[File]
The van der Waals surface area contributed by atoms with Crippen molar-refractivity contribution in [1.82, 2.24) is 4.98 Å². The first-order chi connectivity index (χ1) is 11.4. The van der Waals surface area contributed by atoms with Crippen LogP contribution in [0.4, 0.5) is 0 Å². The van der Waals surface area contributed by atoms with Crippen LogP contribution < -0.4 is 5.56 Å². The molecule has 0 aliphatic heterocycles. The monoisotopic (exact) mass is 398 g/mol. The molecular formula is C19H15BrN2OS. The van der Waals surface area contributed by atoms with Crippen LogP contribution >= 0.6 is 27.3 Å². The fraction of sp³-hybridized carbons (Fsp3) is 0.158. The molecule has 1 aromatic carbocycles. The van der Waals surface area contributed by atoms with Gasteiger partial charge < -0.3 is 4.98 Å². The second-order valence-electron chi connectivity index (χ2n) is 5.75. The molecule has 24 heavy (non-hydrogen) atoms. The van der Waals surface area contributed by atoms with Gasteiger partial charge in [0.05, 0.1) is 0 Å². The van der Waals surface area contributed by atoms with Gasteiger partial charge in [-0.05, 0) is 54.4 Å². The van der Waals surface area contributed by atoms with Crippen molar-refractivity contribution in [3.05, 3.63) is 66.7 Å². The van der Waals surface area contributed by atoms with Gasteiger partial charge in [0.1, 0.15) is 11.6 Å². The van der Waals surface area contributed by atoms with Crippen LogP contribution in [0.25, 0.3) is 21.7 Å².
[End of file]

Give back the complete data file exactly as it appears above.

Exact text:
The van der Waals surface area contributed by atoms with Crippen molar-refractivity contribution in [1.82, 2.24) is 4.98 Å². The first-order chi connectivity index (χ1) is 11.4. The van der Waals surface area contributed by atoms with Crippen LogP contribution in [0.4, 0.5) is 0 Å². The van der Waals surface area contributed by atoms with Crippen LogP contribution < -0.4 is 5.56 Å². The molecule has 0 aliphatic heterocycles. The monoisotopic (exact) mass is 398 g/mol. The molecular formula is C19H15BrN2OS. The van der Waals surface area contributed by atoms with Crippen LogP contribution >= 0.6 is 27.3 Å². The fraction of sp³-hybridized carbons (Fsp3) is 0.158. The molecule has 1 aromatic carbocycles. The van der Waals surface area contributed by atoms with Gasteiger partial charge < -0.3 is 4.98 Å². The second-order valence-electron chi connectivity index (χ2n) is 5.75. The molecule has 24 heavy (non-hydrogen) atoms. The van der Waals surface area contributed by atoms with Gasteiger partial charge in [0.05, 0.1) is 0 Å². The van der Waals surface area contributed by atoms with Gasteiger partial charge in [-0.05, 0) is 54.4 Å². The van der Waals surface area contributed by atoms with Crippen molar-refractivity contribution in [3.05, 3.63) is 66.7 Å². The van der Waals surface area contributed by atoms with Gasteiger partial charge in [0.1, 0.15) is 11.6 Å². The van der Waals surface area contributed by atoms with Crippen LogP contribution in [0.25, 0.3) is 21.7 Å².